UK Prix Galien: Astellas C. diff drug on innovation shortlist
This article is the first in a series investigating some of the shortlisted products in the prestigious UK Prix Galien awards, and their potential impact on health services. Prior to the announcement of the winners on 1st October, we look at Astellas’ Clostridium difficile therapy Dificlir.
Since its establishment in France in 1970, the Prix Galien award has expanded its reach internationally. Originally created by pharmacist Roland Mehl, its aim is to promote significant advances in pharmaceutical research. He brought together an eminent jury of clinicians, toxicologists, pharmacologists and pharmacists to select and honour the most important drugs introduced to the public market and the most significant research teams in the pharmaceutical field – a practice that continues today.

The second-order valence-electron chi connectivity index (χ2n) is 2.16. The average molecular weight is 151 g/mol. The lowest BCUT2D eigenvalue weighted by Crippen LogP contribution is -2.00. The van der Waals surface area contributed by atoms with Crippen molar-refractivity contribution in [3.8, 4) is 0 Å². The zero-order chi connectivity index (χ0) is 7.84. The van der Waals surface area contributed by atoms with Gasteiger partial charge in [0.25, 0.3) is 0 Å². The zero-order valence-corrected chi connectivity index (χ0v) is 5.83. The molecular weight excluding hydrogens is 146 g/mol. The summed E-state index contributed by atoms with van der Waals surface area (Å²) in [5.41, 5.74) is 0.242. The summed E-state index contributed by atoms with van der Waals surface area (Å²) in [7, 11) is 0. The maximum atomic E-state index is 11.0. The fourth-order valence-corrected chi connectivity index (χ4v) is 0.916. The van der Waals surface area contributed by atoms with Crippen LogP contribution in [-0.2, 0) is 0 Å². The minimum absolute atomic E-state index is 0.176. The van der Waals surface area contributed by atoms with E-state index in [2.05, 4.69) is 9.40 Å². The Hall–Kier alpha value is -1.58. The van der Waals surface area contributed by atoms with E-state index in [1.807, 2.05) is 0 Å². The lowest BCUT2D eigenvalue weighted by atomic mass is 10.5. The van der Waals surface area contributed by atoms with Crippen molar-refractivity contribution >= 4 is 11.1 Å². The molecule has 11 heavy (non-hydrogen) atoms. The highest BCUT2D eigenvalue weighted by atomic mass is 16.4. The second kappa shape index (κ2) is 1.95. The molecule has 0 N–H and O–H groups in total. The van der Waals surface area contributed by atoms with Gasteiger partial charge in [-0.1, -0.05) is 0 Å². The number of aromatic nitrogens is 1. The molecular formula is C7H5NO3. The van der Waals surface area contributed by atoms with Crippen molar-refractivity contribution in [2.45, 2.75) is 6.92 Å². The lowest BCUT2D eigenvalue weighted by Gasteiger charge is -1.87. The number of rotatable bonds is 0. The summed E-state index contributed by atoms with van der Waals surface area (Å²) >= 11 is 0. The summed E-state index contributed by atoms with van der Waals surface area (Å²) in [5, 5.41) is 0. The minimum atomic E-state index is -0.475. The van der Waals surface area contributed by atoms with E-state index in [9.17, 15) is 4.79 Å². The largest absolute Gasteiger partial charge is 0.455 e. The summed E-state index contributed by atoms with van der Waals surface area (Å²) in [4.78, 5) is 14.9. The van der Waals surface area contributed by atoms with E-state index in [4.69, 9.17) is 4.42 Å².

Now, the Prix Galien takes place across Europe and Canada and is the most prestigious award of its kind in 11 countries.
This year’s UK Prix Galien award finalists include a number of candidates which – in addition to impressive clinical credentials – also promise to tackle some important public health issues. In total, 12 companies have reached the finals and will compete across two categories. Therapies for multiple sclerosis, Clostridium difficile, prostate cancer, hepatic encephalopathy, vitreomacular traction, meningococcal Group B and alcohol consumption are competing for the Innovative Drug Award.
Meanwhile, treatments for pulmonary hypertension, and chronic thromboembolic pulmonary hypertension, cystic fibrosis, idiopathic pulmonary fibrosis and multiple myeloma will contest the Orphan Drug Award. See the full details here.